The Yomiuri ShimbunDear Troubleshooter:
I’m a woman in my 60s and I’ve been married for more than 30 years to a husband who keeps cheating on me and telling lies.
My parents and relatives opposed our marriage. But I met his boss to ask about his character and decided to marry him anyway because I had faith in him.
However, my husband cheated on me during the time my child was preparing for their high school entrance exam. I grilled my husband about his affair but he just lied to me.
I put up with him at the time for the sake of our child, but he cheated on me again several years later and was seeing a bar hostess.
He was hospitalized once and I found a piece of paper with his cell phone number and email address written on it in his hospital room. He hurriedly hid it away and said that he’d jotted the details down in case he forgot them.
I thought to myself: “He’s lying to me again.” I hate seeing his face and I wish I’d never met him. Worse still, he hurls abuse at me at home but acts normally outside.
I think about divorce whenever he fools around. I also regret getting married in the first place. Please give me some advice.
J, Ibaraki Prefecture
Dear Ms. J:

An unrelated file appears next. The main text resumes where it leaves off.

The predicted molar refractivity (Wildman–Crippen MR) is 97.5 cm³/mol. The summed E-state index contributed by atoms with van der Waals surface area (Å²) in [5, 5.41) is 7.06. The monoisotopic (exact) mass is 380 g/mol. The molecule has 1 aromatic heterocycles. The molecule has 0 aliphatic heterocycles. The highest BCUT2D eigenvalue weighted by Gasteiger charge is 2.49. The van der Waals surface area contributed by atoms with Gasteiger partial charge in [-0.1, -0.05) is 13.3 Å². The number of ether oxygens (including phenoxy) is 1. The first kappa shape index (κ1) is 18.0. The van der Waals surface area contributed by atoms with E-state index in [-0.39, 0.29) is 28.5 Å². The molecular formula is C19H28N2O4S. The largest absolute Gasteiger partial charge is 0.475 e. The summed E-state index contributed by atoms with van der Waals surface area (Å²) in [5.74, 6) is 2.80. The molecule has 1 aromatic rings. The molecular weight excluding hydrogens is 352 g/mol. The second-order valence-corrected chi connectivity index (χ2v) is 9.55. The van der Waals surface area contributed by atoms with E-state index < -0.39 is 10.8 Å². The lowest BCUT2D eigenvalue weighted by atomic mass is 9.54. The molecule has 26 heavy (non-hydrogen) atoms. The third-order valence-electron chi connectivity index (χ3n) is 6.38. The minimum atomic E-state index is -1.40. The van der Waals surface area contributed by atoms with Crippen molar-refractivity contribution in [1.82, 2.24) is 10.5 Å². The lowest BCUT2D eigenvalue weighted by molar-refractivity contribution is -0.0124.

Given that your husband has frequently cheated on you, there is unfortunately no guarantee that he will change his ways and never cheat on you again.
You’ve already reached a point where you “hate to see his face,” “try to imagine that he doesn’t exist,” and have “divorce on your mind.” So, divorcing him seems to be a reasonable decision.
If you go to court, all I can do is wish you success in the financial and clerical aspects. That’s my conclusion.
I have no advice for you, as you seem to be determined. The question “Why did I marry this person?” may still simmer in your mind, even after you get divorced, but as the saying goes, “There’s no use crying over spilled milk.” You should focus on getting a financial settlement, rather than hanging onto the past. Your husband is a duplicitous liar. It’s impossible to predict what the outcome will be.
For your part, you went so far as to meet his boss before getting married — you couldn’t have done anything more. I still wonder why your parents and relatives were all opposed.
But it was you who wanted to marry him, despite their opposition.
You have to admit that you must have had a strong attraction toward your husband.
Soichiro Nomura, psychiatrist